Lankford: No Additional Witnesses Needed, No Removal Necessary

Thursday, January 30th 2020, 8:47 am
By: Grant Hermes

After 10 hours having questions answered in the Senate, Sen. James Lankford, R-OK, said he does not believe President Donald Trump should be removed from office. He also balked at the idea of having witnesses at the trial. 

“As I look at all the facts on the case, I don’t see anything that warrants removal of a president from office, that rises to that level,” Lankford said in his now daily video update on Facebook. “The second thing, I also have plenty of my questions answered at this point, and so I don’t see a need to have additional witnesses.”

Lankford has said before he was not moved by the arguments of House impeachment managers although at the outset of proceedings, he told The Oklahoman newspaper, Democrats’ arguments brought up “reasonable questions that reasonable people should ask.”

Earlier this week, Lankford said Senators should be allowed to read the manuscript of the forthcoming book by former National Security Advisor John Bolton. In the book, Bolton reportedly wrote that Trump told him to withhold aid to Ukraine in order to secure an investigation into Fmr. Vice President Joe Biden and his son Hunter Biden. Bolton has said he was willing to testify in the Senate. Lankford’s suggestion was bandied about by Senators, including Sen. Lindsay Graham, R-SC, who is one of the President’s most vocal supporters.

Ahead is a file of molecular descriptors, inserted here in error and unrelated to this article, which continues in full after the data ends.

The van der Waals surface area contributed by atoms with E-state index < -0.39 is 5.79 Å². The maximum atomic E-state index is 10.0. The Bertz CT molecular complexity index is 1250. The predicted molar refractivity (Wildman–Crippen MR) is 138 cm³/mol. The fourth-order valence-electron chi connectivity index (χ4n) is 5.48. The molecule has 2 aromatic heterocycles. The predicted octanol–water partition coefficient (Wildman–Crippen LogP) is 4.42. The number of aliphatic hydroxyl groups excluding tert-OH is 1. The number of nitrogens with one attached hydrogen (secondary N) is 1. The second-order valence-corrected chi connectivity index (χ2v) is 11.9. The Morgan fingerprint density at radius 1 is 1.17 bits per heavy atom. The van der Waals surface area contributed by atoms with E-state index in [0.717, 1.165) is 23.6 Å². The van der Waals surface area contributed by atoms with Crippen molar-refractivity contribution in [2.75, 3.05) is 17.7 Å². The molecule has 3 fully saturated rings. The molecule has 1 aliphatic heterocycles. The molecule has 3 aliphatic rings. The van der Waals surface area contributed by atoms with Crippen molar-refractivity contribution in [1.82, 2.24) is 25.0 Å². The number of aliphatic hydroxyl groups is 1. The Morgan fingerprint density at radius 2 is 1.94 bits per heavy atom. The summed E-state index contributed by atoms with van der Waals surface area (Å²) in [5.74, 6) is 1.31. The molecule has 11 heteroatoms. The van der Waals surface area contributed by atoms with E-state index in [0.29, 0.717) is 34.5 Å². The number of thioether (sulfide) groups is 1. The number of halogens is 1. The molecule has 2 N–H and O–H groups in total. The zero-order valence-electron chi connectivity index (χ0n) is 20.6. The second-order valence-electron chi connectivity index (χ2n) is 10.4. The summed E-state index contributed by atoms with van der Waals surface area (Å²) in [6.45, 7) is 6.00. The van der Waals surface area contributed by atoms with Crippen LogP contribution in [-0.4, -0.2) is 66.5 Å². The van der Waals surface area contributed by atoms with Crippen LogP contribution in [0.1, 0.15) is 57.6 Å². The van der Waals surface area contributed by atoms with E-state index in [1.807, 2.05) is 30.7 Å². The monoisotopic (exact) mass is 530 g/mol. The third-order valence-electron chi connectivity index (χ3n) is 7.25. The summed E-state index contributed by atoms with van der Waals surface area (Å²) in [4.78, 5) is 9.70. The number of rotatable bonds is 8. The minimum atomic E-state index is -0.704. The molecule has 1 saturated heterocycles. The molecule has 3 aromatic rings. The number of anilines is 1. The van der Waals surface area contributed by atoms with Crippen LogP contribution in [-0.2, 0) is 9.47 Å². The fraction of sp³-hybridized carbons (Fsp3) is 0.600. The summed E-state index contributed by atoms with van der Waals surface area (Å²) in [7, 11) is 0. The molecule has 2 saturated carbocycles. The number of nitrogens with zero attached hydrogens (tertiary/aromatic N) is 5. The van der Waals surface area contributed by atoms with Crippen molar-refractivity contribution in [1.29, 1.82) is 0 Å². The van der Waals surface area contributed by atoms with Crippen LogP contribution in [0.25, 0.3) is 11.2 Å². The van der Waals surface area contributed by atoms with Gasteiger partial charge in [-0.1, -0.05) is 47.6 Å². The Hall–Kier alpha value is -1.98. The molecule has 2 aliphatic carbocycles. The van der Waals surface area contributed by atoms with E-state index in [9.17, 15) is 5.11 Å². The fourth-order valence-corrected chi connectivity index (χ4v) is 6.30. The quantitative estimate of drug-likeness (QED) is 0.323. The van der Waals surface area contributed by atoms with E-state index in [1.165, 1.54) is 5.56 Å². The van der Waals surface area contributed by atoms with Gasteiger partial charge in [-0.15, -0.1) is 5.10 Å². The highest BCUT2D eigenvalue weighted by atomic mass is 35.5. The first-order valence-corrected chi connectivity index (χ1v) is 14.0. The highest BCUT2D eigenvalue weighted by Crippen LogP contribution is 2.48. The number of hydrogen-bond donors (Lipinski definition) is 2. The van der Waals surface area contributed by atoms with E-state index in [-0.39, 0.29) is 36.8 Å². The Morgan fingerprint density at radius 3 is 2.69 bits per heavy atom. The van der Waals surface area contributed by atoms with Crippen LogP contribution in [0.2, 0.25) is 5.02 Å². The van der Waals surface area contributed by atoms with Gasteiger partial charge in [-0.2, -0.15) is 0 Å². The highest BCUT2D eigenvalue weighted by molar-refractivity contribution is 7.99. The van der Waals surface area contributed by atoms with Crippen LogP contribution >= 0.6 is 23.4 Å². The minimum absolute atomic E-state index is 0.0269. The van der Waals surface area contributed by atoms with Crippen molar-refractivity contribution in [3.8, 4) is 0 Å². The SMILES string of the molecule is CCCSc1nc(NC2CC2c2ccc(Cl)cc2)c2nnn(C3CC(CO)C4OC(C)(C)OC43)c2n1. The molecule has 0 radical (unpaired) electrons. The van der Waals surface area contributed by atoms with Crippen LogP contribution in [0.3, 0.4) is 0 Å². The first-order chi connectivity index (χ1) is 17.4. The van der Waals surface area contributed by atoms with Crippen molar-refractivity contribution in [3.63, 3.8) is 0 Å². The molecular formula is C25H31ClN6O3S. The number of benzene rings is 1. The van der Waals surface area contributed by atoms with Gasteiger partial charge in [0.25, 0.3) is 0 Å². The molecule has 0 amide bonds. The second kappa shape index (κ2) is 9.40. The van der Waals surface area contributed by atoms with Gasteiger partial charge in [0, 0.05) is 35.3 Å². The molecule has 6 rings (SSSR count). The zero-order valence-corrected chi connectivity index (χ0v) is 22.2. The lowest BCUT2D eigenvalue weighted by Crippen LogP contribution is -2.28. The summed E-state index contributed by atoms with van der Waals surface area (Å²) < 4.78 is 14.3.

Lankford has spent the better portion of the post-trial time on national television and radio. With his normally stoic demeanor and baritone voice, Lankford is no stranger to the media spotlight, but he has become something of a public face for Senate Republicans during the impeachment process. The junior Senator is considered to be less provocative and far less combative than other, normally more high-profile senators who take to the national pundit and news shows.

In all, Lankford along with the other 99 members of the Senate, have heard nearly 60 hours of arguments and answers during the Senate trial so far with another eight hours of questions set for Thursday.